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COLLEGE FOOTBALL WEEK 10

Williams Keeps Trojans From Falling Short

USC: Lineman decides to run with recovered fumble and result is a key touchdown.

November 08, 1998|DAVID WHARTON | TIMES STAFF WRITER

PALO ALTO — Like any good defensive lineman, Aaron Williams knows what he is supposed to do when he sees a football rolling on the ground.

But knowing it and doing it are two different things.

"Instead of falling on the ball like I've been taught, I scooped it up," Williams said. "Scoop and score. That's all I was thinking."

The defensive tackle's 18-yard fumble return for a touchdown in the second quarter was one of several big defensive plays that broke open a close game and paved the way for USC's 34-9 victory at Stanford on Saturday afternoon.

In a season when the Trojan defense has shown a knack for turning the tide, Williams and his teammates recovered three fumbles, intercepted a pass and otherwise made life miserable for Stanford quarterback Todd Husak, who came into the game ranked seventh in the nation in total offense.

Between three sacks and countless hurries, Husak completed 18 of 33 passes for 138 yards. That's less than half his conference-leading average of 314 yards per game.

"The main thing that needs to be said is that our defense once again was a dominant force," USC Coach Paul Hackett said. "I mean, this is a top-notch offense we played today and our defense, from the very beginning, made a statement about controlling the game."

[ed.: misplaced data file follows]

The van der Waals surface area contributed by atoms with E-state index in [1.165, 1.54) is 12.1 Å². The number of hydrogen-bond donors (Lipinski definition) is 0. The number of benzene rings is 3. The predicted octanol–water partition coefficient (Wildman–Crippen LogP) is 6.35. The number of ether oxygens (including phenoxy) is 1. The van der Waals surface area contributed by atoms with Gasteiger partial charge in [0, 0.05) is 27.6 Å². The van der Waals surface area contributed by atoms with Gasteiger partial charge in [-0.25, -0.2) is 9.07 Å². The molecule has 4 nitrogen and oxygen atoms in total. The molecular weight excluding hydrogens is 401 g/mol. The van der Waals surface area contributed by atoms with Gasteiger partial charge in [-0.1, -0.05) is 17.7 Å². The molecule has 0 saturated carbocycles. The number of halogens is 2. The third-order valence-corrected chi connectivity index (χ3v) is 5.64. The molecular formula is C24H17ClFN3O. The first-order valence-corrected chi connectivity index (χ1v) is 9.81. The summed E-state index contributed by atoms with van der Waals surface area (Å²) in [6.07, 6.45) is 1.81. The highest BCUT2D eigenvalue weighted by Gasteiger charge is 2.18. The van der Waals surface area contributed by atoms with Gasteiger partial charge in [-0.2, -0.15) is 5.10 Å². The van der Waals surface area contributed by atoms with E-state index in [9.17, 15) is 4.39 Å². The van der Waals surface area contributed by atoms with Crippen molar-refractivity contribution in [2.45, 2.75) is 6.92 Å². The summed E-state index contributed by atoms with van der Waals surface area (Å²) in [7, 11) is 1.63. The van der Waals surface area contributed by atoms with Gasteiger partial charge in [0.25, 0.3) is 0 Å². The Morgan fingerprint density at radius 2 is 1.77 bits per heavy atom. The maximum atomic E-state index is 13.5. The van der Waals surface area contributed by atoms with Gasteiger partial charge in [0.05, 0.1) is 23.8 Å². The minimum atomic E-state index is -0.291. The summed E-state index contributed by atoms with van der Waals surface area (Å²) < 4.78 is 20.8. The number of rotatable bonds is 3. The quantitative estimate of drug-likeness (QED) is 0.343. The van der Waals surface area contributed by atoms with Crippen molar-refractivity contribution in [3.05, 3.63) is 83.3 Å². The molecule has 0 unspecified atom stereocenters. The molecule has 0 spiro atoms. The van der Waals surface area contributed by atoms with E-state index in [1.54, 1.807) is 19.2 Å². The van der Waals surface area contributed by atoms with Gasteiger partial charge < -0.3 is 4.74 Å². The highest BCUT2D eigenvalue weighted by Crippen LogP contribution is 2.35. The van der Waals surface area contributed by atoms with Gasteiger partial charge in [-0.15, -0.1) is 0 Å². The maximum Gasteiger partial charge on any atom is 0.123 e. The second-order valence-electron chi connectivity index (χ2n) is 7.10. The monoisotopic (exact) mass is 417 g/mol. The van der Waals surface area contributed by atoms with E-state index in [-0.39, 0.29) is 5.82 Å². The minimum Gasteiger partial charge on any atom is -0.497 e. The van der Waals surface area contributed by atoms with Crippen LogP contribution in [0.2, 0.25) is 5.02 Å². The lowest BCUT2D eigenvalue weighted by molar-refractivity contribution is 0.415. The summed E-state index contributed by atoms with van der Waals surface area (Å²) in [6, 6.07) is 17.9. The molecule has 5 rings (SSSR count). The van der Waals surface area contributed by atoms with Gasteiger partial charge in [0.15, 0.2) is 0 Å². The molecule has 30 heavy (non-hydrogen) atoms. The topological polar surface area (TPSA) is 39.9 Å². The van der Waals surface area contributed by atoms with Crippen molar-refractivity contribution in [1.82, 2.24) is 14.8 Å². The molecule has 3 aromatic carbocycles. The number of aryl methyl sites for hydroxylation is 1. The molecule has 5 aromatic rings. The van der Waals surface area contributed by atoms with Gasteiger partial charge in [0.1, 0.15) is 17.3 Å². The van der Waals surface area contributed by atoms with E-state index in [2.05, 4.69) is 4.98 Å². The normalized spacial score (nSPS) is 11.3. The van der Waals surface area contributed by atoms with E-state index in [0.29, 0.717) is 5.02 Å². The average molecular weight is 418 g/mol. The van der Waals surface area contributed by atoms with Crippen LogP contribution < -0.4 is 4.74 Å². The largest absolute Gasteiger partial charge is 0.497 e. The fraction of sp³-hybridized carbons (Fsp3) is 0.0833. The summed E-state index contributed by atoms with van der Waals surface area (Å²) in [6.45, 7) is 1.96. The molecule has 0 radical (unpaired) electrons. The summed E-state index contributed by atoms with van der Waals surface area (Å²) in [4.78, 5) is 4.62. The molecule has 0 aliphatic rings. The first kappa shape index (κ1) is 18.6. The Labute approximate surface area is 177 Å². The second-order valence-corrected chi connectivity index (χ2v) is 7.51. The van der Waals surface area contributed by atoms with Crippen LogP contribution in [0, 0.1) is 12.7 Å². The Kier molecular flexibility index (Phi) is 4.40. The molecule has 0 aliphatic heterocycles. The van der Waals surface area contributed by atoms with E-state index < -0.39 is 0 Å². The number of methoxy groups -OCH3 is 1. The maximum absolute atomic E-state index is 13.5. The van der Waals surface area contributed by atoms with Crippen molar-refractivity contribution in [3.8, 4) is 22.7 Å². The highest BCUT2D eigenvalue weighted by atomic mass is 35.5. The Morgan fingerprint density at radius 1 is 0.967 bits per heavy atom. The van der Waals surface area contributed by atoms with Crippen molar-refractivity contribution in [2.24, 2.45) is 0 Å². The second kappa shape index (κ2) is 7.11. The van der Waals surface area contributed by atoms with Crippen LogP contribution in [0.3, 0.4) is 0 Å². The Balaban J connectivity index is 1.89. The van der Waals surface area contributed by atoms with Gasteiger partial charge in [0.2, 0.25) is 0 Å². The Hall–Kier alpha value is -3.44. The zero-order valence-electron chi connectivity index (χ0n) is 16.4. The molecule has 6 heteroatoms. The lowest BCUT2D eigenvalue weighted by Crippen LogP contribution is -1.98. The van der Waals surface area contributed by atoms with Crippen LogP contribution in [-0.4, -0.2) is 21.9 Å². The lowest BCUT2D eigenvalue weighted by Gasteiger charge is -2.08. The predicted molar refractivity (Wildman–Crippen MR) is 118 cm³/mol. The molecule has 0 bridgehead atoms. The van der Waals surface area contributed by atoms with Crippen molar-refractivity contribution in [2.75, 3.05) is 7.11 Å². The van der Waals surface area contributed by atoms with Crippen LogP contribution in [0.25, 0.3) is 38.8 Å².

For cornerback Daylon McCutcheon, who complains that too many quarterbacks avoid his side of the field, facing a wide-open offense meant getting a few more footballs thrown his way.

McCutcheon made good on his opportunity by intercepting a Husak pass in the first quarter and returning it 39 yards into Stanford territory.

"These are the games that every secondary looks forward to," McCutcheon said. "I'm happy they threw the ball at me.

"I want to knock down passes and make interceptions," he said. "That's what it's all about."

For middle linebacker Chris Claiborne, Saturday's game was a chance to show the defense can inspire the offense.

Claiborne still aches over the loss to Cal a month ago, when USC let a 21-point lead slip away in the second half. He is still angry his team let another lead slip away on a couple of big plays by Oregon quarterback Akili Smith.

This time, with the Trojans ahead, 17-7, in the third quarter and the offense momentarily sputtering, the defense talked about doing something to swing the momentum.

As Stanford running back Eddie Gayles rumbled downfield with a screen pass, USC free safety Rashard Cook hit him hard enough to jar the ball loose and strong safety Grant Pearsall recovered.

"That's what we do," Claiborne said. "If the offense is stalling, we've got to get them running again."

Claiborne got no argument from Stanford Coach Tyrone Willingham, whose quarterback was shut down after throwing for 419 yards against UCLA and 335 yards against Arizona State the previous two weeks.

"[USC] put pressure on us in a lot of places," Willingham said. "Their defense is as good as we've seen all year."

And the defense's ability to make big plays is a big reason USC has the seven victories it needs to qualify for a bowl berth.

"We knew we had to win this one," McCutcheon said. "It was on everyone's mind."

Maybe Williams, who recovered another fumble in the fourth quarter, was thinking about one more thing.

Two years ago, when he was a redshirt freshman, Williams dove on a fumble against Washington only to look up and realize that if he had picked up the ball, he might have run untouched into the end zone. He said: "Ever since then, it has been implanted in my mind."

So this time, there would be no falling down.

"I seized the opportunity," Williams said. "It's a defensive lineman's dream come true."

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